Otherwise, the stickiness level is compromised during the application process and thus the paint begins to chip with time.
Usually, the paint compatibility with the primary metal surface is weak and tends to lose adhesive contact at a different point in time.
You can boost the stickiness level of finish paint by priming the metal surface before applying the finish coat layer.
Carry out paint compatibility text over the metal surface before the actual application is done if you are not sure of the exact metal use.
2. Insufficient Surface Preparation
Improper metal surface preparations leave behind dust particles and surface debris that impends the paint stickiness level, and hence leads to chipping action with time.
Further, oil and grease left on the surface during preparation weaken the paint adhesive ability upon application and initiates chipping eventually.
During surface preparation, it’s advisable to blow off dust and surface debris and mop the metal surface to dryness in order to attain strong paint contact upon application.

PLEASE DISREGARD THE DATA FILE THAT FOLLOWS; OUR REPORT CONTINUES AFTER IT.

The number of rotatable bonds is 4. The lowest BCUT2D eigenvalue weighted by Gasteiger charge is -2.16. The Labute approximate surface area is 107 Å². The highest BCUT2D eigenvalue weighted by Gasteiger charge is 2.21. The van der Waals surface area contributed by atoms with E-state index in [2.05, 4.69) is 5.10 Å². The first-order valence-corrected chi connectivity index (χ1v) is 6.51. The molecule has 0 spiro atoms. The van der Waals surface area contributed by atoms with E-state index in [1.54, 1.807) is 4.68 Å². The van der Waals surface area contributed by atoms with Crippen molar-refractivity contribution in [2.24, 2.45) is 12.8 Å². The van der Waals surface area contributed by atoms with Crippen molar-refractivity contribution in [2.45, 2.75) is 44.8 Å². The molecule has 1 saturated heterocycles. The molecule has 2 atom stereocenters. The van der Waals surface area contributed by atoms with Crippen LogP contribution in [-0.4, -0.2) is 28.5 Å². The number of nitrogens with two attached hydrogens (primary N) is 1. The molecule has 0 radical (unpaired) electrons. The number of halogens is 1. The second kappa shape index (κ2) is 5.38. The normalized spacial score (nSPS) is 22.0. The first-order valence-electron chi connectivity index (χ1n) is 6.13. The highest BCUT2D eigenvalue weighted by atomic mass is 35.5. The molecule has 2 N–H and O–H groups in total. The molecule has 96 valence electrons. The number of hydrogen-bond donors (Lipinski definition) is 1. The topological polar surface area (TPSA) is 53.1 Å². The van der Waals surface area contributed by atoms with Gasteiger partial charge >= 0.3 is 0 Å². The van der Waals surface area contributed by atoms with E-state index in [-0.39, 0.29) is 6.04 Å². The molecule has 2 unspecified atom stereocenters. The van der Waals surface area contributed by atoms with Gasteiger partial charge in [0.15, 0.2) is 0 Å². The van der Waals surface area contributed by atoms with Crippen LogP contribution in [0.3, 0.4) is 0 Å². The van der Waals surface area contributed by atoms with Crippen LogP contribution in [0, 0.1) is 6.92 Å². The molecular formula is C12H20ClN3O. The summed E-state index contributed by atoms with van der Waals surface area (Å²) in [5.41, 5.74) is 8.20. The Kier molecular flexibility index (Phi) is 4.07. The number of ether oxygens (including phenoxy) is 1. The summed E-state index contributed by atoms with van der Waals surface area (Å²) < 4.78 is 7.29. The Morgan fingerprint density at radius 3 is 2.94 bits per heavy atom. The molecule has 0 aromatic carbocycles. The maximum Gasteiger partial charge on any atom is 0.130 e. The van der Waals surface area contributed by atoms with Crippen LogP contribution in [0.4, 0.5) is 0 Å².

Avoid painting wet metal surfaces as this initiates chipping and peeling action in long run.
Importantly, consider using waterproof finish paint when painting metal surfaces that are located in humid or wet environments.
See Also: Airless Paint Sprayer Under 500
Which Other Problems Affects Spray Painted Metal?
Apart from chipping, sprayed metal can be affected by other problems as highlighted below:
i. Peeling and Flaking
Peeling is a condition that occurs when finish paint loses contact with the primary metal surface. Normally, the paint layer detaches from the surface as a section or large sheet of the paint coat.
Peeling or flaking is mainly caused by poor surface preparation, wrong paint selection/preparation, and wrong application procedure.
Further, the wet metal surface plays a great role when it comes to initiating peeling action on the metal surface.